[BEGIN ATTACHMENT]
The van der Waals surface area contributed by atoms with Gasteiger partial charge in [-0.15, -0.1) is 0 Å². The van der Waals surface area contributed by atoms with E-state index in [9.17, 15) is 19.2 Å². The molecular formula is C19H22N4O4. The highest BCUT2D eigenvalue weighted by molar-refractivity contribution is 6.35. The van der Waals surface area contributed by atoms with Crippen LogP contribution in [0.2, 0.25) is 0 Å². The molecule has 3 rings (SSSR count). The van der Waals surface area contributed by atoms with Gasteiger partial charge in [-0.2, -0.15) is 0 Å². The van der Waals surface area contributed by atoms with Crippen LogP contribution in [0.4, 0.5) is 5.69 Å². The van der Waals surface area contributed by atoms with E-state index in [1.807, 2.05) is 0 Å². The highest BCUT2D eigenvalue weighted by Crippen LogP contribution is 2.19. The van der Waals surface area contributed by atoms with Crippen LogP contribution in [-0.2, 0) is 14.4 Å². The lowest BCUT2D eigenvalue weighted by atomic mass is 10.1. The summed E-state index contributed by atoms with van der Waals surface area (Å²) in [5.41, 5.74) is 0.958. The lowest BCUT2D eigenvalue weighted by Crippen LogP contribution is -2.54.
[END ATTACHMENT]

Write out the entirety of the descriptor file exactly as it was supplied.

The van der Waals surface area contributed by atoms with Gasteiger partial charge in [-0.15, -0.1) is 0 Å². The van der Waals surface area contributed by atoms with E-state index in [9.17, 15) is 19.2 Å². The molecular formula is C19H22N4O4. The highest BCUT2D eigenvalue weighted by molar-refractivity contribution is 6.35. The van der Waals surface area contributed by atoms with Crippen LogP contribution in [0.2, 0.25) is 0 Å². The molecule has 3 rings (SSSR count). The van der Waals surface area contributed by atoms with Gasteiger partial charge in [-0.2, -0.15) is 0 Å². The van der Waals surface area contributed by atoms with Crippen LogP contribution in [0.4, 0.5) is 5.69 Å². The van der Waals surface area contributed by atoms with E-state index in [1.807, 2.05) is 0 Å². The highest BCUT2D eigenvalue weighted by Crippen LogP contribution is 2.19. The van der Waals surface area contributed by atoms with Crippen LogP contribution in [-0.2, 0) is 14.4 Å². The lowest BCUT2D eigenvalue weighted by atomic mass is 10.1. The summed E-state index contributed by atoms with van der Waals surface area (Å²) in [5.41, 5.74) is 0.958. The lowest BCUT2D eigenvalue weighted by Crippen LogP contribution is -2.54.